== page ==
Who really runs the world? THE ILLUMINATI GARDEN CLUB (64K) begins with SAMANTHA PENDRAGON (17) a girl who longs for a traditional family life, not the free-range Bohemian one her mother, CLAUDIA (36), has created far from their wealthy, estranged family in Savannah. Dad is out of the picture so when Claudia is the victim of a hit and run, Sam has nowhere to turn. Foster care looms imminent until long-lost aunt, CHARLOTTE WESTCOTT(65), appears out of nowhere to save Sam from social services.
Charlotte is everything Sam admires. She's a self-made millionaire, an elegant socialite, and respected by everyone. Sam relocates to Chatham House, the family mansion in Savannah, where she discovers an enchanting world of cotillions, and what it means to be part of a powerful, Southern family. Dreams become reality with instant popularity at Sam's new prep school, the promise of her dream college, and a fledgling relationship with the perfect boy. Why would Mom want to leave all this? Life is as sweeter than a fresh-picked peach until things start to take a strange, and dark turn.
Slowly, Sam begins to discover the sinister truth behind her family's riches, and the real reason Mom ran away. But the clock is ticking as Charlotte's garden club declares Sam the Foxglove Queen for a clandestine Spring ceremony. Using Savannah's storied tunnels, and dark alleys; and with the help of an unlikely ally, can Sam escape the terror Charlotte's friends have in store for her, or will she end up a monster just like them?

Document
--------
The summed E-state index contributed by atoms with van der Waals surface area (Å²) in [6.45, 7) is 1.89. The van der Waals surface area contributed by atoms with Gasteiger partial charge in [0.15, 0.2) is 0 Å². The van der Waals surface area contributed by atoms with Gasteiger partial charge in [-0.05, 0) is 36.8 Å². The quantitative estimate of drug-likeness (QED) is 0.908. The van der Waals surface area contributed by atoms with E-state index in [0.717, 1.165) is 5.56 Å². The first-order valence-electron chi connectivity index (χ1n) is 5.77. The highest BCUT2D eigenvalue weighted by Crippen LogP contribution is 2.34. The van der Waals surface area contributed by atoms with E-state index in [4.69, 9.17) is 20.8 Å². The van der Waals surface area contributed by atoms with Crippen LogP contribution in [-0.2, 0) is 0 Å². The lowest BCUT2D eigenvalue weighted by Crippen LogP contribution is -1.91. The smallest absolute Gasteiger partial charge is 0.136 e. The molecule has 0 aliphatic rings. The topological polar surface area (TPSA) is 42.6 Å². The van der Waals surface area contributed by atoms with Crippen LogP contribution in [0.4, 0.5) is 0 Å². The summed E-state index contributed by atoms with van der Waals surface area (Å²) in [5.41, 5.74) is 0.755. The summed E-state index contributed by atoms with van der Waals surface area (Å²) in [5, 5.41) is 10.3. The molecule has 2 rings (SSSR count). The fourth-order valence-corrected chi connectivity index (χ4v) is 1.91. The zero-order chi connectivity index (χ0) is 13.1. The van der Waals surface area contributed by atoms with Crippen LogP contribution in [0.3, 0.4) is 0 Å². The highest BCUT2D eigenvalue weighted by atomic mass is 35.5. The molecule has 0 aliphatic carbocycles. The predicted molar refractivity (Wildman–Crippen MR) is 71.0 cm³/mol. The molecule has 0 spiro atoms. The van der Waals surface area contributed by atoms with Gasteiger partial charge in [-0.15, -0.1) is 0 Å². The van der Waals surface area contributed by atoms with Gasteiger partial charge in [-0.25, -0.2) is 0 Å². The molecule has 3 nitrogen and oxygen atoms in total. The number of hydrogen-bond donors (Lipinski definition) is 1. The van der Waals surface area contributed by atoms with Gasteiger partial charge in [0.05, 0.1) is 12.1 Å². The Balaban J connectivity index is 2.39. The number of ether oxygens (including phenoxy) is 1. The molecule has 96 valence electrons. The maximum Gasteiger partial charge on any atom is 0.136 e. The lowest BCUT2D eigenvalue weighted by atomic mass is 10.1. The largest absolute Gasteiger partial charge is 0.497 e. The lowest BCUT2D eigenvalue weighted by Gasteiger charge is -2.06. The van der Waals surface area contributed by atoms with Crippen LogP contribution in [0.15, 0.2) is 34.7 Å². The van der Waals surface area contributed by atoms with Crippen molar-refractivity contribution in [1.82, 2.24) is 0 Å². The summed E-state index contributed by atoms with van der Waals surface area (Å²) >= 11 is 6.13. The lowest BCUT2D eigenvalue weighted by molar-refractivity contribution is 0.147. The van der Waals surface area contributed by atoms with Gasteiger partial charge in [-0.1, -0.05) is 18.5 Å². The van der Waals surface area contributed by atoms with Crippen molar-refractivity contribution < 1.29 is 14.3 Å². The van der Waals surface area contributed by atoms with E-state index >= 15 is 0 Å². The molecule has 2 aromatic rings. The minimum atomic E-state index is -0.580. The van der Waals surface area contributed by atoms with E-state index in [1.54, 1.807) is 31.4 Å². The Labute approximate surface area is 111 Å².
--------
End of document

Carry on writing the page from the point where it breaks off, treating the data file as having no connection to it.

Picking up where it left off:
On its surface, THE ILLUMINATI GARDEN CLUB is a Southern Psychological Thriller blending suspense with a dark family secret. Every element of IGC story is drawn from real happenings throughout history. Furthermore, at the heart of my story is a social commentary that explores the role of older women in society, and defining 'family' today.
Please find below a sample of my MS. Thanks for taking a peek. I know you are hard pressed for time. I truly appreciate yours.
THE FIRST 250:
I’m standing there reflecting over the past year of my life. Never mind that the standing is more like kneeling, and the reflection is quite literally in a pool of blood. My head is starting to spin as I realize what I’ve just done. And what I have to do next.
It isn’t as if I have a choice. The wheels are in motion; the ritual begun. According to the rite, if I don’t go through with this, what they call the End of Days will begin, as in fire and brimstone. Believe me, I know how this sounds, but if you’d seen what I have in the past year, you’d be a believer too.
From the small cellar window I could see the Equinox moon rising. There wasn’t much time left. I had to hurry.
The Order had been comprised of eight people. I was to be the ninth. Now I was the last one standing, and I had to finish the ceremony alone. Only then could I clean up the grisly mess all around me. You know how people jokingly say, ‘I threw up a little in my mouth’? Well, I just did.
The signs were everywhere that something wasn’t right, but instead of listening to that little voice inside me, I just took what I wanted. The money. The attention. The parties. The power. The more I got, the more I craved. I was becoming one of them, and I didn’t even realize it. By the time I figured out what was happening it was too late. Now, I have blood on my hands, literally. Lady Macbeth’s not nothin' on me.